Good Calories, Bad Calories: Fats, Carbs, and the Controversial Science of Diet and Health

Good Calories, Bad Calories: Fats, Carbs, and the Controversial Science of Diet and Health

Gary Taubes

Language: English

Pages: 640

ISBN: 1400033462

Format: PDF / Kindle (mobi) / ePub


For decades we have been taught that fat is bad for us, carbohydrates better, and that the key to a healthy weight is eating less and exercising more. Yet despite this advice, we have seen unprecedented epidemics of obesity and diabetes. Taubes argues that the problem lies in refined carbohydrates, like white flour, easily digested starches, and sugars, and that the key to good health is the kind of calories we take in, not the number. In this groundbreaking book, award-winning science writer Gary Taubes shows us that almost everything we believe about the nature of a healthy diet is wrong.

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by a factor of three. In 1999, James Levine from the Mayo Clinic reported that he had overfed sixteen healthy volunteers by a thousand calories a day, seven days a week, for eight weeks. The amount of fat these subjects managed to put on ranged from less than a single pound to almost nine; “fat gain varied ten-fold among our volunteers,” Levine reported. None of these experiments could explain what happened to the extra calories in those subjects who did not fatten easily, and why some of these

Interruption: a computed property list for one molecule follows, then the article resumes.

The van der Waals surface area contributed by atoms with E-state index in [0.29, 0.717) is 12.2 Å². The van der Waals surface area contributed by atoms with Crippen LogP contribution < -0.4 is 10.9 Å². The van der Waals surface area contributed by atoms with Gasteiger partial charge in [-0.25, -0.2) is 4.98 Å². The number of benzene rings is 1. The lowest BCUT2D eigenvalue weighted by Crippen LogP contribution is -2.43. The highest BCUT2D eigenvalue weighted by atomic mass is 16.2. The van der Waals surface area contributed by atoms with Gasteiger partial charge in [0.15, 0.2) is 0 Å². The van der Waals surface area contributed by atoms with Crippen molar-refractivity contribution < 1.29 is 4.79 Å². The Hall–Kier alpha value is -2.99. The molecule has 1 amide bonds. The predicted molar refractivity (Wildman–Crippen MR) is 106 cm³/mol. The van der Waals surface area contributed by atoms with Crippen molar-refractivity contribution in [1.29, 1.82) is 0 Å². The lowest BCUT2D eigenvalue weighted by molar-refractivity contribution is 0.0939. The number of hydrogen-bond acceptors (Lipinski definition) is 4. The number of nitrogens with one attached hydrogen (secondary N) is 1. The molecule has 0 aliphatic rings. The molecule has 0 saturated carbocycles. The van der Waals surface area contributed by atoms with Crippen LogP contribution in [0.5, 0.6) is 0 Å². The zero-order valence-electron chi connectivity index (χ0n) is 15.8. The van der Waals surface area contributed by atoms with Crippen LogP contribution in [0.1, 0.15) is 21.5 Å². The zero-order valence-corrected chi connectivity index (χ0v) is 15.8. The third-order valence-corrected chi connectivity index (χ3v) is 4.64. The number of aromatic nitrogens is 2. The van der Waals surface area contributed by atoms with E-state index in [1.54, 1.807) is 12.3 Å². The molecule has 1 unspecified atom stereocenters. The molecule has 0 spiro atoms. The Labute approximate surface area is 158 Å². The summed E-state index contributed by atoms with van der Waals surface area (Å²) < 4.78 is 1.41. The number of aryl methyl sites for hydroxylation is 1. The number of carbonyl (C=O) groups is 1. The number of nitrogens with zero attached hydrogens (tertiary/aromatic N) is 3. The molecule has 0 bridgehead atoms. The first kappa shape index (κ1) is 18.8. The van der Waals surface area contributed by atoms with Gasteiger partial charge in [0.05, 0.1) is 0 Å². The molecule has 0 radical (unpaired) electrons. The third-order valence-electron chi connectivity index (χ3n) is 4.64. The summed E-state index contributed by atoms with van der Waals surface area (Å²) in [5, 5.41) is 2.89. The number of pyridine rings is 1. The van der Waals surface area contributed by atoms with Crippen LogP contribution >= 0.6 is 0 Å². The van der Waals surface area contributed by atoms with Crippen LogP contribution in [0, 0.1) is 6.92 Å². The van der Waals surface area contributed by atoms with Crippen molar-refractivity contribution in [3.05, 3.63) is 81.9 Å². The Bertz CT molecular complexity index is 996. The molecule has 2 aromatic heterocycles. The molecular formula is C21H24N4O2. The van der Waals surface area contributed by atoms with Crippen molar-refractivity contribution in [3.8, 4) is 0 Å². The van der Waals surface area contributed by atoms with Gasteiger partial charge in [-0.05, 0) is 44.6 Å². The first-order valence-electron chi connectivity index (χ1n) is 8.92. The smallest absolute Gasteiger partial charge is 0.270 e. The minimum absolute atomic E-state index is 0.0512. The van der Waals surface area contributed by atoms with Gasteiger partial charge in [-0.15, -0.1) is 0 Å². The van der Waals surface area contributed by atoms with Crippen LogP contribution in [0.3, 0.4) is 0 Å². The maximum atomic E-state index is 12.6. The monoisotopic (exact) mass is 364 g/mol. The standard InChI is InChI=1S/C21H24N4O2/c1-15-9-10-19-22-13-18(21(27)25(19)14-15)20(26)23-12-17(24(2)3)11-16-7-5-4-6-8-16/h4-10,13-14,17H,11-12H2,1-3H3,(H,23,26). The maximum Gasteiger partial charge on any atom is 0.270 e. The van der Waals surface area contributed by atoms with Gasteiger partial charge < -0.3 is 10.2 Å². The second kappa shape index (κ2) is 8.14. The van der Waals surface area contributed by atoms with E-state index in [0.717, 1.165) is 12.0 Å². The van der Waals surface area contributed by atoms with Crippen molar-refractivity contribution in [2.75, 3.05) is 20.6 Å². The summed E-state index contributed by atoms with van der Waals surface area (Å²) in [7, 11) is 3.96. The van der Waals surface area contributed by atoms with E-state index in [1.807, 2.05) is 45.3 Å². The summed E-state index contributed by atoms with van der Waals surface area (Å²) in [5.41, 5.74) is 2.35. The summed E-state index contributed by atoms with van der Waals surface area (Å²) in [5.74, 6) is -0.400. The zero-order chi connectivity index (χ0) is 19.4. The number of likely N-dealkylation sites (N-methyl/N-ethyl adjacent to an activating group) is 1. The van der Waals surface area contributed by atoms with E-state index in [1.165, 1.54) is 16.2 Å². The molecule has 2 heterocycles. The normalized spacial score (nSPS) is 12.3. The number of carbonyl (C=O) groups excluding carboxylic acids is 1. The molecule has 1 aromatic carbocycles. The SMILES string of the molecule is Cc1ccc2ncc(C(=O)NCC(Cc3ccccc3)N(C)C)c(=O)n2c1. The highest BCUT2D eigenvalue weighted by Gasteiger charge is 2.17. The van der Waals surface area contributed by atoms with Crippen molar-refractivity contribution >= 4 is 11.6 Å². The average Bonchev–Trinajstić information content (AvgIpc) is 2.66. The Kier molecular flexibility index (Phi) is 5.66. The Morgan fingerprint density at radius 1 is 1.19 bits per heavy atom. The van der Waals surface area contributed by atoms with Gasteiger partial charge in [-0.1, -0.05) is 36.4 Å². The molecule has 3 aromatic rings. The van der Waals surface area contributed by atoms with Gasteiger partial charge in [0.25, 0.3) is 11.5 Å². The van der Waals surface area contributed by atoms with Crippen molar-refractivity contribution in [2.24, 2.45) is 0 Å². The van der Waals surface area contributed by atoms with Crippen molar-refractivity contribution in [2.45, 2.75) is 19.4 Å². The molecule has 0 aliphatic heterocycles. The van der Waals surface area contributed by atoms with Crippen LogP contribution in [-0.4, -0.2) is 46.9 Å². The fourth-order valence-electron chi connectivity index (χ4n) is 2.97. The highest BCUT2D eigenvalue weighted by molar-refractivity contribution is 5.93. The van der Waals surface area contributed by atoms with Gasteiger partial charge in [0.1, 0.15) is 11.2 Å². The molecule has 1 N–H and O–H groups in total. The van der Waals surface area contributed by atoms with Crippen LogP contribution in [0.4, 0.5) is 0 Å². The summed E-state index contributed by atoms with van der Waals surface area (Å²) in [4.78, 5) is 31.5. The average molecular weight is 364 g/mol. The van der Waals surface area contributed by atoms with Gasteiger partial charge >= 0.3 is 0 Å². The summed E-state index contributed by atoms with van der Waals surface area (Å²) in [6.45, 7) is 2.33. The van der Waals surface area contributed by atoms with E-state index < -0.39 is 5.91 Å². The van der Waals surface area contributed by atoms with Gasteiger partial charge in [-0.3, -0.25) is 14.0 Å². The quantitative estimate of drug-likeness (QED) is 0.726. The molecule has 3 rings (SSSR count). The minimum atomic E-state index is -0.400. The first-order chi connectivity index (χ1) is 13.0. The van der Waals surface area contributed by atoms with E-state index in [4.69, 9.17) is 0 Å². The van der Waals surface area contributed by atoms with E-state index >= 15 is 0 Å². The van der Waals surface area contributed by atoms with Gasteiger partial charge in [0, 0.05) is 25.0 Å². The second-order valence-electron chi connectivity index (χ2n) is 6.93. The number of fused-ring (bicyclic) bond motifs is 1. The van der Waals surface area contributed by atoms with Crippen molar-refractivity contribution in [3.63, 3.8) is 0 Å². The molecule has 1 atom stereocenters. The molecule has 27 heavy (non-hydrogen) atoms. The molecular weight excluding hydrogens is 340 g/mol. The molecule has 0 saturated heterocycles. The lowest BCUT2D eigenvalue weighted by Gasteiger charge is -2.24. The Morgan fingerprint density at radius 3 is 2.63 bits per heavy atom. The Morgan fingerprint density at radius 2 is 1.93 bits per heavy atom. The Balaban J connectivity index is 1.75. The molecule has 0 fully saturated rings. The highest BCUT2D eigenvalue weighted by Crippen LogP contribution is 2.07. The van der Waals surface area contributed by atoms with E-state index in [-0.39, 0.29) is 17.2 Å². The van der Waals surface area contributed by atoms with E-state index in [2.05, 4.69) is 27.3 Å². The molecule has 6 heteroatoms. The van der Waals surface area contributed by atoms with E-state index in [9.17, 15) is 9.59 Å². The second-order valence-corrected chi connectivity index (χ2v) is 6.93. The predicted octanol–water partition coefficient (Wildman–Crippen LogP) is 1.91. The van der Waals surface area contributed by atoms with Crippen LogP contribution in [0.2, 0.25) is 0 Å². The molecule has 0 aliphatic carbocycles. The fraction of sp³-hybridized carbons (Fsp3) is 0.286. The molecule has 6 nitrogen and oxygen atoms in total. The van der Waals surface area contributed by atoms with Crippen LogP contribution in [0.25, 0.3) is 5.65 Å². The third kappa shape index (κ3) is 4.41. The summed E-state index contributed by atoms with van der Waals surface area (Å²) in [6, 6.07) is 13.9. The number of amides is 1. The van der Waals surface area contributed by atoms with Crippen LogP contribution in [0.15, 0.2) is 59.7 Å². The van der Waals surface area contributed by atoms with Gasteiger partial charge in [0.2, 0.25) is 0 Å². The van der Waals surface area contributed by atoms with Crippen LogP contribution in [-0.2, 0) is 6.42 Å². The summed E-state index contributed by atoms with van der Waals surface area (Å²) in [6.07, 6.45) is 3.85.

synthesis and oxidation of fat was quite rudimentary,” Bruch wrote in 1957. “As long as it was not known how the body builds up and breaks down its fat deposit, the ignorance was glossed over by simply stating that food taken in excess of body needs was stored and deposited in the fat cells, the way potatoes are put into a bag. Obviously, this is not so.” By 1973, after details of the regulation of fat metabolism and storage had been worked out in fine detail, Bruch found it “amazing how little

physical exams and come to what they called a “reasonable approximation of the truth” of what and how much each of these men ate. After four years, eighty-eight of the men had developed symptoms of coronary heart disease. Paul and his colleagues then compared heart disease rates among the 15 percent of the men who seemingly ate the most fatty food with the 15 percent who seemingly ate the least. “Worthy of comment,” they reported, “is the fact that of the 88 coronary cases, 14 have appeared in

Lancet. May 11; 272 (6976):943–53. Akinyanju, P. A., R. U. Qureshi, A. J. Salter, and J. Yudkin. 1968. “Effect of an ‘Atherogenic’ Diet Containing Starch or Sucrose on the Blood Lipids of Young Men.” Nature. June 8; 218 (5145):975–77. Alberts, D. S., M. E. Martinez, D. J. Roe, et al. 2000. “Lack of Effect of a High-Fiber Cereal Supplement on the Recurrence of Colorectal Adenomas: Phoenix Colon Cancer Prevention Physicians’ Network.” New England Journal of Medicine. April 20; 342(16):1156–62.

Edward Arnold. ———. 1956. “A Case of Coronary Heart Trouble in an African.” East African Medical Journal. 33:393. Trowell, H. C., and D. P. Burkitt, eds. 1981. Western Diseases: Their Emergence and Prevention. London: Edward Arnold. ———. 1981a. “Preface.” In Trowell and Burkitt, eds., 1981, xiii–xvi. ———. 1981b. “Contributors’ Reports.” In Trowell and Burkitt, eds., 1981, 427–35. ———. 1975. “Concluding Considerations.” In Burkitt and Trowell, 1975, 333–45. Trulson, M. F., R. E. Clancy, W.

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